Evaluating Fever of Unidentifiable Source in Young Children - Article

ABSTRACT: Most children will have been evaluated for a febrile illness by 36 months of age. Although the majority will have a self-limited viral illness, studies done before the use of Haemophilus influenzae type b and Streptococcus pneumoniae vaccines showed that approximately 10 percent of children younger than 36 months without evident sources of fever had occult bacteremia and serious bacterial infection. More recent studies have found lower rates of bacterial infection (1.6 to 1.8 percent). Any infant younger than 29 days and any child that appears toxic should undergo a complete sepsis work-up. However, nontoxic-appearing children one to 36 months of age, who have a fever with no apparent source and who have received the appropriate vaccinations, could undergo screening laboratory analysis and be sent home with close follow-up. Empiric intramuscular antibiotics are suggested for some children; however, cerebrospinal fluid studies should be obtained first. Because immunizations have recently decreased infection rates for S. pneumoniae and H. influenzae type b, the recommendations for evaluation and treatment of febrile children are evolving and could involve fewer tests and less-presumptive treatment in the future. A cautious approach should still be taken based on the potential for adverse consequences of unrecognized and untreated serious bacterial infection.

Evaluation of Nausea and Vomiting - Article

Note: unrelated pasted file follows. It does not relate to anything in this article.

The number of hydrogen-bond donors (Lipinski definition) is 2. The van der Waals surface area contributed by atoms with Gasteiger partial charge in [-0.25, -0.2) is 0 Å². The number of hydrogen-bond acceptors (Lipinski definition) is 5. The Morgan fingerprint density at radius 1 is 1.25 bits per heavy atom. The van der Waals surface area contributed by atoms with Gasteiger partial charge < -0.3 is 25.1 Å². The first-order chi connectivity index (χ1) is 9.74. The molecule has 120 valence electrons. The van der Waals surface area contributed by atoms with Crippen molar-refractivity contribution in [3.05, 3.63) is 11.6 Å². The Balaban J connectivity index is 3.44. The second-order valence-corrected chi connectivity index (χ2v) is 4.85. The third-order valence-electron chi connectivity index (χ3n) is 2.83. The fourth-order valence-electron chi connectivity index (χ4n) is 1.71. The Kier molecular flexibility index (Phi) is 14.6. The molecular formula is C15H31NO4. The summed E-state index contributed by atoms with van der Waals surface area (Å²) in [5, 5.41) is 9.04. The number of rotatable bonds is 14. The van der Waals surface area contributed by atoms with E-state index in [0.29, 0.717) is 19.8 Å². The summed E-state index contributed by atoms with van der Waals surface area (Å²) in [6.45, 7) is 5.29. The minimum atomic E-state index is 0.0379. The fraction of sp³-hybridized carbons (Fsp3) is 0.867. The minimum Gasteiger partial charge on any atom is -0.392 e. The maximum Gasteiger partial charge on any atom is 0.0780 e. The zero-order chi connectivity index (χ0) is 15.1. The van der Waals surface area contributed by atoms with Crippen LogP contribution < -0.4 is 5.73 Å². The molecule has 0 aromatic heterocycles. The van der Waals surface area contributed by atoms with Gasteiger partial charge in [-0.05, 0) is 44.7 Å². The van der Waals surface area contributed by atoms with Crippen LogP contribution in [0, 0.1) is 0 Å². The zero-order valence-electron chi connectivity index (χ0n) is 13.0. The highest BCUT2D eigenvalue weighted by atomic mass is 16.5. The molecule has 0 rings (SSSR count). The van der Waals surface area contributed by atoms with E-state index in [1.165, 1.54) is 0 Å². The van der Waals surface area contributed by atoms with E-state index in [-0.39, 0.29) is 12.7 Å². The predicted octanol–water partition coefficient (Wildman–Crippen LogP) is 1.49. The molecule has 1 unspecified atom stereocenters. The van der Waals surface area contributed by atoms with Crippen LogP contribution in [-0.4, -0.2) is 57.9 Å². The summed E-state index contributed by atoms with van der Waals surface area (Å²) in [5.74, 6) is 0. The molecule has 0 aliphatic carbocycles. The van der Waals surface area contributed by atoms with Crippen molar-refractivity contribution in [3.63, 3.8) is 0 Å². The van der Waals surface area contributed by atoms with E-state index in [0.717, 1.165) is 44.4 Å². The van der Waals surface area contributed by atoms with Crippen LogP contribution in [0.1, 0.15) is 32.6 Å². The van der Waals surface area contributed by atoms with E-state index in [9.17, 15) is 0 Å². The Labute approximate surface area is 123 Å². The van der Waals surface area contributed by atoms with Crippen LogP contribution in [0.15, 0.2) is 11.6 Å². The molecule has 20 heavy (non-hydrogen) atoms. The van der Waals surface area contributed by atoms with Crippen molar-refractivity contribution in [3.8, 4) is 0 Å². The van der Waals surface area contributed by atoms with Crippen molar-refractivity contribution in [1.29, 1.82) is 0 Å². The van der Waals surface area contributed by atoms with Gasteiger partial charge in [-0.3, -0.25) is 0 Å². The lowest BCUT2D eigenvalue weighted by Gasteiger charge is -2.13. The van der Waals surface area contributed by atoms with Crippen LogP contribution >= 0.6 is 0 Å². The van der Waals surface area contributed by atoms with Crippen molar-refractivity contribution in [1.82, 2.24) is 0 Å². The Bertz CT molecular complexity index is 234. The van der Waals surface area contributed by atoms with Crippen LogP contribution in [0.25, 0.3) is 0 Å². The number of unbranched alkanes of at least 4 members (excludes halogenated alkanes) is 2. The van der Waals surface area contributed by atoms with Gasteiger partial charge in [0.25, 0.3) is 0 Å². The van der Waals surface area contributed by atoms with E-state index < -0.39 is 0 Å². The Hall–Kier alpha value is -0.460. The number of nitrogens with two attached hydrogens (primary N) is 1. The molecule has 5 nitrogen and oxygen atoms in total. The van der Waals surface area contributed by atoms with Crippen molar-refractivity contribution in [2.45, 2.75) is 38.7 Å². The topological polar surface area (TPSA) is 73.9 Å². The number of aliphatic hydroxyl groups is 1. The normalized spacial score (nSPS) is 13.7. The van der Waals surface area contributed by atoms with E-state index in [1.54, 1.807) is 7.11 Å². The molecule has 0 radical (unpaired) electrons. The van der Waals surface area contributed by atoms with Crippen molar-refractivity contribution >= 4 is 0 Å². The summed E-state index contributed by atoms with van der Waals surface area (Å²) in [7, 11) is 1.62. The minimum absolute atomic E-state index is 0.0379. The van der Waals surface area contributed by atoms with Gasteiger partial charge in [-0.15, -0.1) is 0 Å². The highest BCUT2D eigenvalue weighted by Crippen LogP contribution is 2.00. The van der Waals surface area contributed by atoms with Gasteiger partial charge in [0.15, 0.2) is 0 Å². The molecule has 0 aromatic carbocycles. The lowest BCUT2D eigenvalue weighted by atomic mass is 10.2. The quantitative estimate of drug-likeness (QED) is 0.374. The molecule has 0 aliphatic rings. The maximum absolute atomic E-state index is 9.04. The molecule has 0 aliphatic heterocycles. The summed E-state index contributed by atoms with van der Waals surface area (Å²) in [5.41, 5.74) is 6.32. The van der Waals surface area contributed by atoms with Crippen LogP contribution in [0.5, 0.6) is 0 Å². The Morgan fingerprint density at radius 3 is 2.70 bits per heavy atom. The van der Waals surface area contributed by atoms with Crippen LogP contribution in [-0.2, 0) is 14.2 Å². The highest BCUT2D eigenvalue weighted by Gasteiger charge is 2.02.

ABSTRACT: A comprehensive history and physical examination can often reveal the cause of nausea and vomiting, making further evaluation unnecessary. Acute symptoms generally are the result of infectious, inflammatory, or iatrogenic causes. Most infections are self-limiting and require minimal intervention; iatrogenic causes can be resolved by removing the offending agent. Chronic symptoms are usually a pathologic response to any of a variety of conditions. Gastrointestinal etiologies include obstruction, functional disorders, and organic diseases. Central nervous system etiologies are primarily related to conditions that increase intracranial pressure, and typically cause other neurologic signs. Pregnancy is the most common endocrinologic cause of nausea and must be considered in any woman of childbearing age. Numerous metabolic abnormalities and psychiatric diagnoses also may cause nausea and vomiting. Evaluation should first focus on detecting any emergencies or complications that require hospitalization. Attention should then turn to identifying the underlying cause and providing specific therapies. When the cause cannot be determined, empiric therapy with an antiemetic is appropriate. Initial diagnostic testing should generally be limited to basic laboratory tests and plain radiography. Further testing, such as upper endoscopy or computed tomography of the abdomen, should be determined by clinical suspicion based on a complete history and physical examination.